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Don't punish business with tax reform
Legislative report
Rep Ron Stephens
State Rep. Ron Stephens represents the residents of District 164, which includes portions of Bryan, Chatham and Liberty counties. - photo by File photo

As a legislator here in Georgia who chairs a committee dedicated to fostering greater economic development and growth, I am completely behind the concept of finally reforming our overly complicated and burdensome tax code. This effort is long overdue in Washington, and if done the right way, tax reform could result in strong economic growth for decades to come.

My concern, however, is that Congress is going to lose sight of the end goal of stronger economic growth by imposing new taxes on our job creators. One of the proposals under consideration by Congress’s "Big 6" tax reform team is the limitation on the business interest deduction — essentially a tax increase on all of our nation’s businesses, including our farmers.

Often referred to as interest deductibility, this critical provision is a normal cost of doing business that has been a part of the American tax code for the past century.

The deduction stems from the long-standing accounting practice of businesses borrowing money and deducting interest accrued on that debt, and it is used by businesses of all industries and sizes throughout the economy. Indeed, the use of the deduction spans from start-ups that borrow needed capital to get their operations off the ground to fully established businesses that take on loans during periods of economic uncertainty or when adjusting to seasonal changes that sometimes require hiring additional employees.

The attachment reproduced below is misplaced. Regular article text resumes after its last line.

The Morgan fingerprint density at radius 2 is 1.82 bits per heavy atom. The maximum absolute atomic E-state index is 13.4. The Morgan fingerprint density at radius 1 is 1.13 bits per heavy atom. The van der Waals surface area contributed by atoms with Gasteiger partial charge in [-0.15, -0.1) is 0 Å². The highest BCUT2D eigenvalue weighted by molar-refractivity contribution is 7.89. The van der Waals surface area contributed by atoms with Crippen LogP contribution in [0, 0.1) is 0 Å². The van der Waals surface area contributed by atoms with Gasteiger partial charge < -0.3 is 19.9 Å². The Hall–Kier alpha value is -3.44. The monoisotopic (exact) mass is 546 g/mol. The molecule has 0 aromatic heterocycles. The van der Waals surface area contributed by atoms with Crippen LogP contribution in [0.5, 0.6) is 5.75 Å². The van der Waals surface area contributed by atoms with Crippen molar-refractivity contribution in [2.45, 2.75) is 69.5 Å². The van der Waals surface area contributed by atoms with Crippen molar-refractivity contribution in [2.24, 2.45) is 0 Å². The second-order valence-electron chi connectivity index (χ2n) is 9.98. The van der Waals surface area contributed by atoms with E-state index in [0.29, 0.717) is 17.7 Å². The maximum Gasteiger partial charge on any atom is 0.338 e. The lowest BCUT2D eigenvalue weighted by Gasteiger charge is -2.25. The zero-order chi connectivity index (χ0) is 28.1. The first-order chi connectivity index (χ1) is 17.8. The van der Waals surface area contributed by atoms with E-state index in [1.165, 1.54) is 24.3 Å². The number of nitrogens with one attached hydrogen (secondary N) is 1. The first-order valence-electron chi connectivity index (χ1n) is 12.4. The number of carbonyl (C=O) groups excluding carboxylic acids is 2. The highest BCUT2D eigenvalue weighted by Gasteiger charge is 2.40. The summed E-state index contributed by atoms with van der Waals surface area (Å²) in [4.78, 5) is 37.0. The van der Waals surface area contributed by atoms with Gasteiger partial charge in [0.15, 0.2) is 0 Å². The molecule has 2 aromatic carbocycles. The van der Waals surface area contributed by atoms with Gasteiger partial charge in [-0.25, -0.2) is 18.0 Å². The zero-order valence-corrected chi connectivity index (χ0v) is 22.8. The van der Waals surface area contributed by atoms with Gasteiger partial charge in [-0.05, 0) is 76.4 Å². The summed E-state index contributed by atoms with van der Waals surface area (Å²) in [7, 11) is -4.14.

Interest deductibility could be limited — or even eliminated altogether — by the time a final tax reform package comes to fruition. Doing so would endanger American businesses’ ability to compete in an increasingly global economy.

The deduction for business interest expenses on responsible borrowing has been a hallmark for America’s economic growth and prosperity, as it has helped foster innovation, create jobs and increase the efficiency of owning and operating a business. In fact, right here in Georgia we’ve seen tremendous growth in recent years, particularly in the technology sector, that I believe can be attributed to the use of interest deductibility.

The progress we’ve seen in Georgia and throughout the country following the end of the recession could come to a halt if Congress increases the cost of doing business by limiting or eliminating interest deductibility. This new tax on business investment would have the predictable effect of reducing the number of jobs created and restricting future economic growth. How is this considered to be "pro-growth tax reform" from a Republican Congress? If memory serves me correctly, Republicans — the majority in the House, Senate and White House — have historically opposed tax increases given the proven negative impact they have on our nation’s economy.

Without question, we are long overdue for a major overhaul of the U.S. tax code, but the last thing Congress should be considering during the tax reform debate is another tax increase on top of those we’ve already endured over the last eight years. If Washington wants to spur more economic growth for decades to come, then lawmakers need to stop considering policies that would punish the job creators, which are the backbone of this nation’s economy, by imposing more taxes on them.

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